Many moons ago, I had a boyfriend who was into electronics. His parents were renovating a house and we lived there rent-free in return for keeping it safe while his uncle worked on it. The uncle was a nice man but fond of the drink so living conditions were a bit unpredictable. There might be water or electricity, or not. The boyfriend had more oven timers than you could shake a stick at. These days he’d be arrested for terrorism but he was only interested in automating the music playing. He wired up the record player to an oven timer so that you could wake up to hear Louis Armstrong or Tom Waits. Another oven timer switched on the coffee maker. It was like living with Wallace and Grommit. I think he liked inventing electrical circuits to relieve the boredom of his job. Anyway, some of the gadgetry must have rubbed off because I have a vintage amplifier to which I had attached a dvd player to play cds. The dvd player coughed and died so off I went to Curry’s last week to get a new replacement dvd player. Two young male assistants were hovering around a man who wanted to buy headphones. I hovered myself, hoping to detach one of them to get me what I had chosen, but no joy. I approached a girl and asked “Do you work here?” She pointed to a badge and said “I’m on work experience. Why, what’s wrong with you?” I assured her it was okay and went on my way, musing that there is a big difference between “What’s wrong with you?” and “How can I help you?” I wondered what the likelihood was of her getting an actual paid job. Not that there are many of those for all those young people who have gone through years of college only to end up doing “internships.” Yeah, right. The last I heard, having to work for free was called slavery. Anyway, I eventually located the item, paid and then went to another shop to look for a roller blind. “What size do you need?” asked the assistant. A reasonable question. I had cunningly written down the measurements and forgotten to bring them with me thanks to the Brainopause. I decided to chance buying one anyway, and on my way to the till, I heard a girl saying to another assistant “….so I said to her, that’s my facecloth, why is there a guinea pig sitting on it?” At that point, I thought it was time to go home and rest my ears.
On Saturday I met my friend for lunch. We met at secondary school many, many years ago. We were in the same class. I distinctly remember being behind her on the stairs and noticing with awe and admiration her high heeled blue shoes which were anything but regulation school wear. She still has great shoe sense and I still admire her greatly. As we chat, we invariably say “I can’t believe that was twenty/thirty/forty years ago!” It does indeed seem unbelievable to both of us, because inside we feel eternally young. Personally, I feel like I am about thirty one inside: old enough to be gaining perspective on existential angst, young enough to do cartwheels, although I was never great at them. I notice that these days, my mind is better able to grasp complexities but there is the occasional click of neck or knee to remind me that time is moving on for my body. I also notice that it takes a lot more maintenance than previously to keep my body working as well as it can! I used to do yoga once a week. It was optional. Now I do it every day and it’s not optional – I seize up if I don’t do it! However, on the positive side, I recently started learning Tai chi and I absolutely love it. I had tried to learn it years ago but didn’t stick with it. This time around, I have found a class that is ongoing, with really committed teachers, and I am in it for the long haul. When I am doing Tai chi, time stops. I am completely focused on trying to do the movements correctly and in the correct sequence, and my mind is at rest. It is meditation in motion. There is a palpable sense of peace in the room. It was one of the things my friend and I chatted about at lunch. Another thing we giggled over was how Sister Camillus told us to go our separate ways when we ended up in different classes, and that she didn’t want to see us trying to keep in contact on our lunch breaks. Yeah, right. Great judge of people she was! Oh it’s great to be grown up and mature all right!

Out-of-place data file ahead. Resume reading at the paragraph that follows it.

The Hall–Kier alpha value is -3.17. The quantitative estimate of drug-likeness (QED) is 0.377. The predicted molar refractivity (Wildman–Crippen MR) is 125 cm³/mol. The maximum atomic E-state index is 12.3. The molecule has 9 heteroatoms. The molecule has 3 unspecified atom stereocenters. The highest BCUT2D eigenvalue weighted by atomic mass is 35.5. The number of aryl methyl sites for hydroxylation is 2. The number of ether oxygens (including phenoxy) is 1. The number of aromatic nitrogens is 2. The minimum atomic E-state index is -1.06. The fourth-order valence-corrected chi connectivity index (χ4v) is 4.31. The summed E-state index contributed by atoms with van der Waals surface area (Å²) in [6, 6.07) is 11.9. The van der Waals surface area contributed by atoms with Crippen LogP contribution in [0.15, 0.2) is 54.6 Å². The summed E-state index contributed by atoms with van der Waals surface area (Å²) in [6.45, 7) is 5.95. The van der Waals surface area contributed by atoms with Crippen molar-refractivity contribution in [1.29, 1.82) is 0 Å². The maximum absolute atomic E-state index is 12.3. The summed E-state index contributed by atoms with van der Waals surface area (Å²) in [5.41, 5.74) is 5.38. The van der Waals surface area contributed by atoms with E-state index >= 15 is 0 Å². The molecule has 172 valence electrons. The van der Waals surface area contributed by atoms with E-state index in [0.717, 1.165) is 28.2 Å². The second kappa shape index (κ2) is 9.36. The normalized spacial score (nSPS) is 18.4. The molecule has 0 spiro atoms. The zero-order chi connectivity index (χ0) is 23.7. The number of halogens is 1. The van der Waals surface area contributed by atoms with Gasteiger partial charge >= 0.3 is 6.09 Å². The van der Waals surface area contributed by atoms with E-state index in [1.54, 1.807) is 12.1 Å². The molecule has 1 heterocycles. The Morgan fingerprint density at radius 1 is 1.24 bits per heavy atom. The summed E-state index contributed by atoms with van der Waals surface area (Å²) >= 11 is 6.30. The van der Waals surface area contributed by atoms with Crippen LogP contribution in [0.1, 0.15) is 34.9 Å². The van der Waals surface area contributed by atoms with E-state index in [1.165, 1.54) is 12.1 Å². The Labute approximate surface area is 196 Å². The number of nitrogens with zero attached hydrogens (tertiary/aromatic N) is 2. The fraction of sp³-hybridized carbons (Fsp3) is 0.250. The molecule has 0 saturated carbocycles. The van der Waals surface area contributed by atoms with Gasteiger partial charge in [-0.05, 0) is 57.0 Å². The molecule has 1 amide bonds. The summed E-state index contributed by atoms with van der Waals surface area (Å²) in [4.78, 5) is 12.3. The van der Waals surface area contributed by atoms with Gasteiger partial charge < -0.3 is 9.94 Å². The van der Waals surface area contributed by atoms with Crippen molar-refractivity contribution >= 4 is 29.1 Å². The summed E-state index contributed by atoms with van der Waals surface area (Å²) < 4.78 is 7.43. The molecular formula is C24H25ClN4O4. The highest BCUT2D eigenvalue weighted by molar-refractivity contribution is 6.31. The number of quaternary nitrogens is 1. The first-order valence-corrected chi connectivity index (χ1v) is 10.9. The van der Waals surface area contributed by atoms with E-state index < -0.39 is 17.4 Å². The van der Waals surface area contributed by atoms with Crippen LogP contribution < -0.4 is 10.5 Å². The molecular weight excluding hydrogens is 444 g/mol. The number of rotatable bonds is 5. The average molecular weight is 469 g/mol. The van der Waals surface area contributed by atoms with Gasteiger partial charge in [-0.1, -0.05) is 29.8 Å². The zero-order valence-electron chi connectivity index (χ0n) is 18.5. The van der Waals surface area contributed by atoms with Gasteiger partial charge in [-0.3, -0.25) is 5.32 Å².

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Cats are God’s best invention. They are warm, furry and funny. Is there anything better than putting a purring cat to your ear and listening to the sound of happiness? Talk about sound therapy to heal the heart and soul! We can learn a lot from how cats spend their day. Get up and stretch. (Activate muscles and open energy channels.) Big yawn. (Release tension from the jaw.) Go out for a ramble. (Fresh air and exercise.) Come back in and be served food. (Manifestation of good-quality staff.) Go for a power nap. (Don’t overdo it.) Get up and stretch. (Stay flexible.) Nibble on some food. (Eat small and often.) Go out and catch sparrow as gift for Mammy. (Use God-given talents.) Watch Mammy in disbelief as she rejects gift and instead successfully resuscitates sparrow from near-death experience by giving him healing energy. (Educate Mammy in higher healing arts.) Watch Mammy with exasperation as she runs out door with chirping sparrow wrapped in kitchen towel. (Create exercise program for Mammy.) Watch Mammy in puzzlement as she adds revived sparrow to her miracle list. (Create spiritual growth opportunity for Mammy.) Throw back leg over shoulder to clean bum while considering that Mammy needs to get out more. (Attend to physical and mental hygiene.) See what I mean? Cats are God’s best invention.